The chief and a second leadership position for Ninilchik Emergency Services have been fired, and the extent that volunteer firefighters and medics will be able to cover their sizable service area remains up in the air.
Chief Dave Bear and Grace Huhndorf, a volunteer in a leadership position were let go by the volunteer fire department’s board of directors, Huhndorf confirmed. Bear’s was a paid staff position, while Huhndorf was a volunteer. The board did not give a reason for dismissing them, she said.
Volunteer firefighters and medics got an email from Bear at 1:31 p.m. Tuesday in which he told them he had been fired, said Montana Landess, a lieutenant with the volunteer department. Landess originally gave an anonymous tip to the Homer News on Tuesday, but went on the record Wednesday, saying he plans to quit the department.
The email from Bear stated the board was shutting down the volunteer department and their station for the next two to three days, including apparatus like fire tucks and ambulances. After he and Huhndorf were fired, Bear was able to negotiate for the continued use of the response vehicles, Huhndorf and Landess said.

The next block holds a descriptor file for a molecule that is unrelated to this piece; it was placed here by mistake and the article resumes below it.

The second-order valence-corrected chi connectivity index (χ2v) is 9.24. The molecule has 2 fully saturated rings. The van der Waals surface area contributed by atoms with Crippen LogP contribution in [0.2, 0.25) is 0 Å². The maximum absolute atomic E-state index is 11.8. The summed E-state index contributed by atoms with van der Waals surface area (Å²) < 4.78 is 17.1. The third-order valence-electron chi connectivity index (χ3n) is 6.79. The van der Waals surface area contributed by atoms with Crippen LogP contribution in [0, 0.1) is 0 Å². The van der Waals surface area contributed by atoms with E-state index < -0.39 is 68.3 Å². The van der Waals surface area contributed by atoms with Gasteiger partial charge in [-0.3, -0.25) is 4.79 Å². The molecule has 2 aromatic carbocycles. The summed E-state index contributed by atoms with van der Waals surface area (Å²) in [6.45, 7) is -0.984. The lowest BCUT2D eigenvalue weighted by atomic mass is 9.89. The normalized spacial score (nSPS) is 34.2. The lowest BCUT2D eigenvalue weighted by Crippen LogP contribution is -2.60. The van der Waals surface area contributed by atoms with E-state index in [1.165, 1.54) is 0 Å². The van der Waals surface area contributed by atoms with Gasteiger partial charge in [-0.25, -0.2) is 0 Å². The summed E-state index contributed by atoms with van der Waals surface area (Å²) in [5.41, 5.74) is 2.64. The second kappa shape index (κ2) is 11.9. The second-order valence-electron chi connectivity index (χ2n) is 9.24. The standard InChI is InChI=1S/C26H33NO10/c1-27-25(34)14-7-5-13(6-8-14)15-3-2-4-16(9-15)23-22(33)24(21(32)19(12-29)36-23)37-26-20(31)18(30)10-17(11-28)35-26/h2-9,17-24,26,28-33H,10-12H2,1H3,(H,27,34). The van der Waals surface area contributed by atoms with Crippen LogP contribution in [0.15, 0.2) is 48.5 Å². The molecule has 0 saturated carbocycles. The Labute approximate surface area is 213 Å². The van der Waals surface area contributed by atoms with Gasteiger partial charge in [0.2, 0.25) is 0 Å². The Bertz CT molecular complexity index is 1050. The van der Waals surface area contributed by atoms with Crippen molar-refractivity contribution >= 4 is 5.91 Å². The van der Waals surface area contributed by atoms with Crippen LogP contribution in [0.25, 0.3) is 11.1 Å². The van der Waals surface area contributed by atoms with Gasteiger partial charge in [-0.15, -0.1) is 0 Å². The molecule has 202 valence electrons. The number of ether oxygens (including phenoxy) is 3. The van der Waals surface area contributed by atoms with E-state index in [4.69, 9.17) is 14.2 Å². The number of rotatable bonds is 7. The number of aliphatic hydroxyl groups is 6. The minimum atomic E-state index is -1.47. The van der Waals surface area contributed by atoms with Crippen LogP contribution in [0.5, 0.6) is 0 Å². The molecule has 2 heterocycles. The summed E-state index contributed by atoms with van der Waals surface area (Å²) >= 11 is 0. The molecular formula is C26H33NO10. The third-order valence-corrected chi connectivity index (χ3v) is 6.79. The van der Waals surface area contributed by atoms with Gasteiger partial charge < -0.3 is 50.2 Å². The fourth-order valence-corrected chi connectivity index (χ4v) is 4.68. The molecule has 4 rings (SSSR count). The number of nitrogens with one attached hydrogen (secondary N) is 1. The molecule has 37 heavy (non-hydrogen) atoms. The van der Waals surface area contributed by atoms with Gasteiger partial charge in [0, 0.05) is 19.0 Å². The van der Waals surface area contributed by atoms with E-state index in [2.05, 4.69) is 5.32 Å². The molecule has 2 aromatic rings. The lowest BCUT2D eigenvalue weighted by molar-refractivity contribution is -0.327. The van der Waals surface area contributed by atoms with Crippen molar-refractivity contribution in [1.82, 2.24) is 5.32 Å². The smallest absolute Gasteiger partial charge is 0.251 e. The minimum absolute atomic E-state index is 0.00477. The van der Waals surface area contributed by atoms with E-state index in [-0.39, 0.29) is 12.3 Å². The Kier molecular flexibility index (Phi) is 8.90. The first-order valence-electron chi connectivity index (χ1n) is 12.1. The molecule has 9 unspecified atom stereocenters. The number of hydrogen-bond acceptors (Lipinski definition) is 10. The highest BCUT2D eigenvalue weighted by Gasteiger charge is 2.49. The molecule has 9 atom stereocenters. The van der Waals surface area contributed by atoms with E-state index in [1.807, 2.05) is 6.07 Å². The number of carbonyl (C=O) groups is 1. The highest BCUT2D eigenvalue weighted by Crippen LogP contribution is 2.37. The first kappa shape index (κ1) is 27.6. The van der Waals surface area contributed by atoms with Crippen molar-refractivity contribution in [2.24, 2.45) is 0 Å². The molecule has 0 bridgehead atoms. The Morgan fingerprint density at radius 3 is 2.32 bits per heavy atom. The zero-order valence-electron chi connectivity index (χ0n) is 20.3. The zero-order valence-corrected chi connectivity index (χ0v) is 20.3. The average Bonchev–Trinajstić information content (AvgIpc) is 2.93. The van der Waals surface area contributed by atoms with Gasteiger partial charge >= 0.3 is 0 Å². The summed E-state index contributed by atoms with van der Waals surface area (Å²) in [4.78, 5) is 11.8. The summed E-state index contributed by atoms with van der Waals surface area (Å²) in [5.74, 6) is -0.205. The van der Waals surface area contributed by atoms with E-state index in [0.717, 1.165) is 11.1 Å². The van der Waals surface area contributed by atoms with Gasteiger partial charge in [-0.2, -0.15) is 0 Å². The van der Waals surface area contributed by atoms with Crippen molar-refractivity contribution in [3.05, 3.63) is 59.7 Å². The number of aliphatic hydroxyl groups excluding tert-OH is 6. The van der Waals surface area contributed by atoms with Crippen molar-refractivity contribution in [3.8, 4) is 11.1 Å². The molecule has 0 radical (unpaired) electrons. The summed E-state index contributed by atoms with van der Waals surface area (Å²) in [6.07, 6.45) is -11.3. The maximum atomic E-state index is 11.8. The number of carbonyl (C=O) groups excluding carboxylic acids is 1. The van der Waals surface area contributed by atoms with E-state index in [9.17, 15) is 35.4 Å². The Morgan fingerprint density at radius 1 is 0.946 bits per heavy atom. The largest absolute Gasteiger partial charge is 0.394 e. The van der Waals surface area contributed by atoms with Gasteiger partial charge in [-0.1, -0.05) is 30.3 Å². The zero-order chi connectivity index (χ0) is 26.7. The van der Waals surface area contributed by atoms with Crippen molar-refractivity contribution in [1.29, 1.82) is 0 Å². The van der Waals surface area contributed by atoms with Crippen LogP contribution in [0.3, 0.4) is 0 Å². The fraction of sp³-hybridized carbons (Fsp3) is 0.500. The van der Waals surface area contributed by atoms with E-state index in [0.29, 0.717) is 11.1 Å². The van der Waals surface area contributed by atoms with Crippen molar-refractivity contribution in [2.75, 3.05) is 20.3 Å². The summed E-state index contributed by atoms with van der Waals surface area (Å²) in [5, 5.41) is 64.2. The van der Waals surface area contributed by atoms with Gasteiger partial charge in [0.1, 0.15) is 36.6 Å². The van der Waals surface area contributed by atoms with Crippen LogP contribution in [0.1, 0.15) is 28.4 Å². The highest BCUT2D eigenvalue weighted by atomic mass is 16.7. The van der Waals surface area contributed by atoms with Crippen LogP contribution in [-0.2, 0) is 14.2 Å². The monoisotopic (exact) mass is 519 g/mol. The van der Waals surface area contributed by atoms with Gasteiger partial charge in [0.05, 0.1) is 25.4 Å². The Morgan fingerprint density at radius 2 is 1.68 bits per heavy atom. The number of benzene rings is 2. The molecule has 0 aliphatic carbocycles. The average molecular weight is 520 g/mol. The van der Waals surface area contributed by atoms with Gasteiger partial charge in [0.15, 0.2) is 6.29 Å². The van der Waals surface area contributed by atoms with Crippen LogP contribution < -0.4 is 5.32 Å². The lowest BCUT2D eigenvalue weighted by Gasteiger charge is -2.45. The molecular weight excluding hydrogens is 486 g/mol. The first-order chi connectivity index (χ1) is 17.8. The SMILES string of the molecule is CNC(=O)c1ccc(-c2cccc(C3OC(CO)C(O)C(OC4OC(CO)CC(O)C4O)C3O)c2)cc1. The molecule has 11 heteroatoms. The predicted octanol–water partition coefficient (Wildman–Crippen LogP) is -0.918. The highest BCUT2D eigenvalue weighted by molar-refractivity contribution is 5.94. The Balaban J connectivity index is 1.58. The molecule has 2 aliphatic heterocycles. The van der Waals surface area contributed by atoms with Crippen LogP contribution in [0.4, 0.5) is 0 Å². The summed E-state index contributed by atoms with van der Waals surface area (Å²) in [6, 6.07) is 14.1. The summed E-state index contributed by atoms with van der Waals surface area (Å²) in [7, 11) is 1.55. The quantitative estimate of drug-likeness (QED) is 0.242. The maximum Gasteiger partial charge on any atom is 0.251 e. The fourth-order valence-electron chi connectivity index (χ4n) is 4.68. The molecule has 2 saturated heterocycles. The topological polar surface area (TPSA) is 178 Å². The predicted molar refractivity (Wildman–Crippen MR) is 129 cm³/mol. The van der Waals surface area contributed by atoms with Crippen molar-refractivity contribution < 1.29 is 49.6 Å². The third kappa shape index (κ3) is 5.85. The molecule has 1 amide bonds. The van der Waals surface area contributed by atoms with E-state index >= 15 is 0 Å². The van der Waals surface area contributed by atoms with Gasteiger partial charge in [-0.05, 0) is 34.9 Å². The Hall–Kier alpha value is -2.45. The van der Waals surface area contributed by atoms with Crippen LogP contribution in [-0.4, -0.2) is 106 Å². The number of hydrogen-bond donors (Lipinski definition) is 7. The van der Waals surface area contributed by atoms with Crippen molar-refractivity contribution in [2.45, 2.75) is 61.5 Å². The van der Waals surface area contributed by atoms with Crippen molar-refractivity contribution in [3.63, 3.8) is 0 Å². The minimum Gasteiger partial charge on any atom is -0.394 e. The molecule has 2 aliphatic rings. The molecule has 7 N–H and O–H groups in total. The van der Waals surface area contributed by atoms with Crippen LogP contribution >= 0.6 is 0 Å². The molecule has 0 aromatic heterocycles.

Medics and firefighters will continue responding to calls within their service area, using department apparatus, said Captain Troy Laky.
“The service area will still be covered with all apparatus that is necessary for the call,” he said. “We will not allow the community to not have medical attention.”
Bear and Huhndorf, however, were the department’s only two members who were trained to the level of EMT3. Landess is an EMT2. The loss of highly trained emergency medical technicians means the department could potentially not have volunteer members qualified to respond to certain incidents requiring advanced life support, Huhndorf said.
Huhndorf said she believes her termination was a retaliation for a flyer she posted around town on Saturday. The flyer outlines what Hundorf said she believes is wrongdoing by the service area’s board of directors. Ninilchik Emergency Services is a 501(c)(3) nonprofit. It fundraises and members of the community are able to contribute toward the organization. Huhndorf and Landess claimed the board of directors is no longer recognizing the “membership” of those who give funding to the department.
The board has been appointing its members rather than holding elections, Huhndorf and Landess said.
According to the Ninilchik Chamber of Commerce, Ninilchik Emergency Services covers “approximately 30 miles of paved roads, 125 miles of unimproved roads, 65 miles of off road trails and 23 miles of Cook Inlet beach.” It is not an official Kenai Peninsula Borough services area like other volunteer fire departments, including Anchor Point Fire and Emergency Services and Kachemak Emergency Services. Those departments raise money through property taxes assigned to them from people living within their service areas.
This is a developing story. More information will be published as it becomes available.
Reach Megan Pacer at email@example.com.